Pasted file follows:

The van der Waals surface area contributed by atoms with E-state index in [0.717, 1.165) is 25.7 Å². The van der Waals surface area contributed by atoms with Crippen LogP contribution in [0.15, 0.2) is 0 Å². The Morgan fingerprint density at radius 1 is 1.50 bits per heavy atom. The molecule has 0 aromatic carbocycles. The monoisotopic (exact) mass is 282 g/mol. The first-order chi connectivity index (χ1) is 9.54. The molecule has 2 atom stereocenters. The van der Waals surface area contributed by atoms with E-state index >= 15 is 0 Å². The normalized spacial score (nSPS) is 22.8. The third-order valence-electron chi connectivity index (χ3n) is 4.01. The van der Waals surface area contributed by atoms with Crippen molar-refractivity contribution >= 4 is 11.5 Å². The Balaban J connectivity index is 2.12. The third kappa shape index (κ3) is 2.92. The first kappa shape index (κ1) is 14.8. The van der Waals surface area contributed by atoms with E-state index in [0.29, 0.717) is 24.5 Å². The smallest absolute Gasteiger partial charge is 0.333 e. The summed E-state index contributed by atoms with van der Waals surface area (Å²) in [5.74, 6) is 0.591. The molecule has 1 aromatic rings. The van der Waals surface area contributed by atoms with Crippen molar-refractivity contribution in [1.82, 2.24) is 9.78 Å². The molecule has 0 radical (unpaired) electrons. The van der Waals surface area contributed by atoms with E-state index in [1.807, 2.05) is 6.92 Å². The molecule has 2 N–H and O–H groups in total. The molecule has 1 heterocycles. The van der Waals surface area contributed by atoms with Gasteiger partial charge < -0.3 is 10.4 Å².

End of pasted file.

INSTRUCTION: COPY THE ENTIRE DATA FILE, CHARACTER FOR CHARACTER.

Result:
The van der Waals surface area contributed by atoms with E-state index in [0.717, 1.165) is 25.7 Å². The van der Waals surface area contributed by atoms with Crippen LogP contribution in [0.15, 0.2) is 0 Å². The Morgan fingerprint density at radius 1 is 1.50 bits per heavy atom. The molecule has 0 aromatic carbocycles. The monoisotopic (exact) mass is 282 g/mol. The first-order chi connectivity index (χ1) is 9.54. The molecule has 2 atom stereocenters. The van der Waals surface area contributed by atoms with E-state index >= 15 is 0 Å². The normalized spacial score (nSPS) is 22.8. The third-order valence-electron chi connectivity index (χ3n) is 4.01. The van der Waals surface area contributed by atoms with Crippen molar-refractivity contribution >= 4 is 11.5 Å². The Balaban J connectivity index is 2.12. The third kappa shape index (κ3) is 2.92. The first kappa shape index (κ1) is 14.8. The van der Waals surface area contributed by atoms with E-state index in [0.29, 0.717) is 24.5 Å². The smallest absolute Gasteiger partial charge is 0.333 e. The summed E-state index contributed by atoms with van der Waals surface area (Å²) in [5.74, 6) is 0.591. The molecule has 1 aromatic rings. The van der Waals surface area contributed by atoms with Crippen molar-refractivity contribution in [1.82, 2.24) is 9.78 Å². The molecule has 0 radical (unpaired) electrons. The van der Waals surface area contributed by atoms with E-state index in [1.807, 2.05) is 6.92 Å². The molecule has 2 N–H and O–H groups in total. The molecule has 1 heterocycles. The van der Waals surface area contributed by atoms with Gasteiger partial charge < -0.3 is 10.4 Å².